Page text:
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I Guess It's My Turn for a Diane Essay
Yes, I rewatched some BoJack. Yes, I am going to be okay. Diane also knows that there's a tunnel under Ocean Blvd, if anyone was wondering.
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This issue of Hyperfixate, much like a lot of the ones I’ve put out this year, is going to be a little different. Calling this an ‘essay’ is a little generous, on my part.
I rewatched the episode of BoJack Horseman where Diane goes to Vietnam after her divorce. I was going to write this week’s newsletter about the new Lana del Rey single, Did you know that there’s a tunnel under Ocean Blvd?, and all the different ways I can bring up the tunnel under Ocean Boulevard which we now know about. But I couldn’t bring myself to sit down and finish that piece.
This specific episode of BoJack, Season 5’s ‘The Dog Days Are Over’, often surfaces in the zeitgeist every once and a while. It’s usually from other women around my age and Diane’s age unpacking their break-ups, divorces, depression, writing careers, the definition of “home”, and so on. It’s a great episode. Like the rest of the show, it’s a clever piece of television that has a lot of heart to it. At the end of the episode, she says that her trip to Vietnam taught her that she can survive being alone. I think that’s one of those lessons we’re forced to keep learning no matter how many times we pass that class.
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Using a Croosh listicle as an excellent structural device, Diane takes us through the top ten reasons one would suddenly travel to Vietnam. Diane, despite being voiced by a white woman—one of my favourite white women, I might add—is Vietnamese-American. She lands in Hanoi a stranger, a tourist. And she’s hyperaware of it. I love how infuriating her interactions with other Americans are whilst she’s in Vietnam. It’s an age-old story we’re still unpacking; going to a place where everyone looks like us but still feeling like an outsider.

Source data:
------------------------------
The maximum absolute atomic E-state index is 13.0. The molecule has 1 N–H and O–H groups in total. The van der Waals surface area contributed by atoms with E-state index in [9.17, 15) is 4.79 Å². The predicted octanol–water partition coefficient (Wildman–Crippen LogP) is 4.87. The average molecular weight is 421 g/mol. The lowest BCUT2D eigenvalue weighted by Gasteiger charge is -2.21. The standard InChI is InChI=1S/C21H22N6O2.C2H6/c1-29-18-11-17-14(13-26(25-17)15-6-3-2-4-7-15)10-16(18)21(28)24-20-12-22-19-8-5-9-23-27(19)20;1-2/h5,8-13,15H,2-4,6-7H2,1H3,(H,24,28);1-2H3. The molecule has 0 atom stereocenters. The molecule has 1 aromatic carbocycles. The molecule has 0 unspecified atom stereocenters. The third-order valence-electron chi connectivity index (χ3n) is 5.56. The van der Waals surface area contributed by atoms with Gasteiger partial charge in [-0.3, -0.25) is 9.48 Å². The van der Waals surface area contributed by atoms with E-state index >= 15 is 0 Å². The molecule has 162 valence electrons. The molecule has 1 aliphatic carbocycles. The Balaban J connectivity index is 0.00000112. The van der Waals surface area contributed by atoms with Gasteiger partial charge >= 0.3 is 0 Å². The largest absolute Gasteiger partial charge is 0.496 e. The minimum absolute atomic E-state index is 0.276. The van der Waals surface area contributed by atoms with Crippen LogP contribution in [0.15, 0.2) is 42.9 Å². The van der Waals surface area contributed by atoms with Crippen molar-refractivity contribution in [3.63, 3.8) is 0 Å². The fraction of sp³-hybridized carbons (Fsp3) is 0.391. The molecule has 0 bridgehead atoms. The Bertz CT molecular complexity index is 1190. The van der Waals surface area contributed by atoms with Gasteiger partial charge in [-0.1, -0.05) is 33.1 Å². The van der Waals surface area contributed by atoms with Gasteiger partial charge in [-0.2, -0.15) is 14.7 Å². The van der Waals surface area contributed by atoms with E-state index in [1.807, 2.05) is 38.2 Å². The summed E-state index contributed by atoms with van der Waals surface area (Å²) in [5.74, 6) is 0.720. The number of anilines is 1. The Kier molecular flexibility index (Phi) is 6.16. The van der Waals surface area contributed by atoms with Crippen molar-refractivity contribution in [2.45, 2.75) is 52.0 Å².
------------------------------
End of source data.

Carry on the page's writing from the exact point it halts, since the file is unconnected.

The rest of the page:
This is something I’m all too familiar with. I only really lived in Indonesia in the late 2010s and for a year of primary school before my brother was born which I can’t really recall. It took a while before Jakarta became home, but I have a greater appreciation now for being able to still speak my mother tongue and having had experience working in the city for a bit. I’ve been in Vancouver for almost five months, and I can’t stop thinking about what it means to feel “at home” somewhere.
I’ve moved around my whole life, I take pride in being able to make a home anywhere I go. I think I’ve written in this newsletter before that London is as much home to me as Jakarta, Sydney, or Kuwait City are. Vancouver is slowly but surely becoming a home of some kind. But there’s something about it this time around that still makes me feel uneasy.
‘Uneasy’ may not be the right feeling. It’s something I can’t pin down. I hate not having words for feelings I can’t pin down. It doesn’t make me feel good as a writer. I guess the closest thing I could attribute it to is feeling like I can definitely live here in this city, but I feel a lot of resistance internally that isn’t really stemming from anywhere nor is it anyone’s fault. I’m not struggling but I’m not fully adjusted either.